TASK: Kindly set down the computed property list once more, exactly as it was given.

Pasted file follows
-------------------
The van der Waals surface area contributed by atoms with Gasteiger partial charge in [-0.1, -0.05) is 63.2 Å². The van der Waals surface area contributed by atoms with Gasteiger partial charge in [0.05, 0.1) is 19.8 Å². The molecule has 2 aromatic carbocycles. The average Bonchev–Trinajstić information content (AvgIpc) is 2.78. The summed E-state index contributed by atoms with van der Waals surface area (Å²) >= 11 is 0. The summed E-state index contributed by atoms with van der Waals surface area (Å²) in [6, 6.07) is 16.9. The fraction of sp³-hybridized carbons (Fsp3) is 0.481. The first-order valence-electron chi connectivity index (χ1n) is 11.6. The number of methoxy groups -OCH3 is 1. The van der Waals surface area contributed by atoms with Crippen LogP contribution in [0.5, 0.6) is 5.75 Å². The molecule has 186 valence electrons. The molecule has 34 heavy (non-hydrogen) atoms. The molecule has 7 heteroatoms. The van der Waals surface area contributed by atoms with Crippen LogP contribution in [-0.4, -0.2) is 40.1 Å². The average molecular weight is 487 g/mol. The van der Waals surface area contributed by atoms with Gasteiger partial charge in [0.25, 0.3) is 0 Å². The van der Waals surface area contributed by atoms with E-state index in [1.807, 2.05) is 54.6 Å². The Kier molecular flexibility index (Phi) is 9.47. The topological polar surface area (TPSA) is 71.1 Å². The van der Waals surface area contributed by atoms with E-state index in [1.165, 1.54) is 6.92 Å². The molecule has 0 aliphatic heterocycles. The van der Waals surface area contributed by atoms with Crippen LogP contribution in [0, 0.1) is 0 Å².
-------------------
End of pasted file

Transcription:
The van der Waals surface area contributed by atoms with Gasteiger partial charge in [-0.1, -0.05) is 63.2 Å². The van der Waals surface area contributed by atoms with Gasteiger partial charge in [0.05, 0.1) is 19.8 Å². The molecule has 2 aromatic carbocycles. The average Bonchev–Trinajstić information content (AvgIpc) is 2.78. The summed E-state index contributed by atoms with van der Waals surface area (Å²) >= 11 is 0. The summed E-state index contributed by atoms with van der Waals surface area (Å²) in [6, 6.07) is 16.9. The fraction of sp³-hybridized carbons (Fsp3) is 0.481. The first-order valence-electron chi connectivity index (χ1n) is 11.6. The number of methoxy groups -OCH3 is 1. The van der Waals surface area contributed by atoms with Crippen LogP contribution in [0.5, 0.6) is 5.75 Å². The molecule has 186 valence electrons. The molecule has 34 heavy (non-hydrogen) atoms. The molecule has 7 heteroatoms. The van der Waals surface area contributed by atoms with Crippen LogP contribution in [-0.4, -0.2) is 40.1 Å². The average molecular weight is 487 g/mol. The van der Waals surface area contributed by atoms with Gasteiger partial charge in [0.25, 0.3) is 0 Å². The van der Waals surface area contributed by atoms with E-state index in [1.807, 2.05) is 54.6 Å². The Kier molecular flexibility index (Phi) is 9.47. The topological polar surface area (TPSA) is 71.1 Å². The van der Waals surface area contributed by atoms with E-state index in [1.165, 1.54) is 6.92 Å². The molecule has 0 aliphatic heterocycles. The van der Waals surface area contributed by atoms with Crippen LogP contribution in [0, 0.1) is 0 Å².